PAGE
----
Zerynth Device Manager
Of course, developing Python code for an IoT device is only half the battle. Eventually, a device must go out into the world and connect to the internet to perform its intended purpose. To aid in the various functions associated with fielding an IoT device (e.g., remotely provision, organize, monitor, and manage multiple devices worldwide), the Zerynth Device Manager (ZDM) is provided to developers as well. Through the ZDM, devices can be securely onboarded to the cloud. Managing devices across their lifecycle to include remote procedure calls (RPC) and Firmware Over-the-Air (FOTA) upgrades are also possible using REST APIs via the ZDM. The ZDM provides tools to aggregate and store the data collected by the fielded IoT devices. It also includes event management and an alarm mechanism to respond to the raw data as it is received. The ZDM can be used as a cloud-based service or can be installed on-site for those clients that have unique security or business needs. If, however, a developer requires the use of a third-party cloud service provider (e.g., Amazon Web Services, Microsoft Azure, Google Cloud Platform, Ubidots, The Things Network), it is a simple matter of changing a line of code in the Python application, not a complete code rewrite.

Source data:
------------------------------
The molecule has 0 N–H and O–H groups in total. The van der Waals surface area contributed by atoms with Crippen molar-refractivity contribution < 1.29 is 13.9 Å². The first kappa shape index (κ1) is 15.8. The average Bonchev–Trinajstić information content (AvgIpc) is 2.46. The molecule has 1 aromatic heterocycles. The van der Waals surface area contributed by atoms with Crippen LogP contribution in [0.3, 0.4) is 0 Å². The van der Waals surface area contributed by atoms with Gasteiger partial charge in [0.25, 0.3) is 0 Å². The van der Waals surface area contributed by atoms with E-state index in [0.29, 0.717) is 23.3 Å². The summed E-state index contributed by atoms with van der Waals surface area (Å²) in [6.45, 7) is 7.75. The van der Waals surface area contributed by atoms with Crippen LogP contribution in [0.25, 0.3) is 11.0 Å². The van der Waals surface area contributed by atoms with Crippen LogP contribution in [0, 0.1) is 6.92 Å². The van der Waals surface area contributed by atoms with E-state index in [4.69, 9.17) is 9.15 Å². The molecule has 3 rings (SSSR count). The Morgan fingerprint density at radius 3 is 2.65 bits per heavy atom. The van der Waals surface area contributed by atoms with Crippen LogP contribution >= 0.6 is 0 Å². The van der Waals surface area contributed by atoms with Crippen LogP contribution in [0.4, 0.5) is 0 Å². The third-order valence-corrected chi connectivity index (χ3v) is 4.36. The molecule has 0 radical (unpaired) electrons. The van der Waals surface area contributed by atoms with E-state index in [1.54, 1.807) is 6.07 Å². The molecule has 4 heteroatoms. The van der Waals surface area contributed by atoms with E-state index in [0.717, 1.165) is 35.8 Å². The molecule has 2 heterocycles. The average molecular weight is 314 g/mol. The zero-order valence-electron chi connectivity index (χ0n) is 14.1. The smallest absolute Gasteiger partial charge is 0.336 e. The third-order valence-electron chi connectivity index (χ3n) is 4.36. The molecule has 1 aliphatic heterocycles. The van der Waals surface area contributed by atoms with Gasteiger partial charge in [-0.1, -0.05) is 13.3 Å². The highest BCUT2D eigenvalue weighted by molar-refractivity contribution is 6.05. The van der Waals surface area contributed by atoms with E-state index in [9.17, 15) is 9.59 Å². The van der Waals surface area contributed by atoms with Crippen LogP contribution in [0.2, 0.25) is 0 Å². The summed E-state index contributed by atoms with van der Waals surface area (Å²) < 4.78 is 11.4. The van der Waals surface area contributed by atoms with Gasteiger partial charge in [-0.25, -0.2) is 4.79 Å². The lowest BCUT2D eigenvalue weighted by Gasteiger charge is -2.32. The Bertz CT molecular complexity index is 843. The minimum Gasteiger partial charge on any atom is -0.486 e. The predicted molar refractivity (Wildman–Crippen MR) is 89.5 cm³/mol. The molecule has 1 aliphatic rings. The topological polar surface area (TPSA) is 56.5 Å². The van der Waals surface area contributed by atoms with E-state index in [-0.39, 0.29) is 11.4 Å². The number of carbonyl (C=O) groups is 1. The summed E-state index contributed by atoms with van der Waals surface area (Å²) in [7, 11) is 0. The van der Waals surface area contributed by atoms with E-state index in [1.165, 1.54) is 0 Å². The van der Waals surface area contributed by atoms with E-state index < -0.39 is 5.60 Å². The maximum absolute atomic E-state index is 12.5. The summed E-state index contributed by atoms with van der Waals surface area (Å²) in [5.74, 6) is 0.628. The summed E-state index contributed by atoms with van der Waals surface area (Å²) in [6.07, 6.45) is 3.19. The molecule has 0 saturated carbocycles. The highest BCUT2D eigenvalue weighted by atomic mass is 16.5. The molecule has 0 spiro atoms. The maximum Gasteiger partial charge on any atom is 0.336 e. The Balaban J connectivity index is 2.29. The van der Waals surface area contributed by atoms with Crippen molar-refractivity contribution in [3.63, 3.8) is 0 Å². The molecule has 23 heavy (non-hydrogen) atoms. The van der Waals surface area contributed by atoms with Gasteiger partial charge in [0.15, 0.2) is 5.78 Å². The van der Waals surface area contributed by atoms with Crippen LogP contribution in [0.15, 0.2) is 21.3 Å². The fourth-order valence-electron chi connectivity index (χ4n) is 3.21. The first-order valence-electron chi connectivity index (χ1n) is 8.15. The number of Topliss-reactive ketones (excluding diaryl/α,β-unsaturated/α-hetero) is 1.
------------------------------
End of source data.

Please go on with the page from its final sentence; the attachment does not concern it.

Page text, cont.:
Python and Zerynth: Power to the Coder
Python is a powerful programming language that continues to gain traction in use cases beyond traditional desktop applications. Developers of embedded electronics, especially IoT devices, stand to benefit significantly from adopting software development frameworks such as Zerynth. Frameworks ensure consistency and can even contribute to improved performance, energy management, and security. When combined with the uniquity and capabilities of the Python language, frameworks empower developers to build the highest quality embedded systems by eliminating the grunt work, providing proven source code libraries for repetitive tasks, and free resources to focus on client-facing functionality.
Michael Parks, P.E. is the owner of Green Shoe Garage, a custom electronics design studio and technology consultancy located in Southern Maryland. He produces the S.T.E.A.M. Power podcast to help raise public awareness of technical and scientific matters. Michael is also a licensed Professional Engineer in the state of Maryland and holds a Master’s degree in systems engineering from Johns Hopkins University.
Source: Mouser Electronics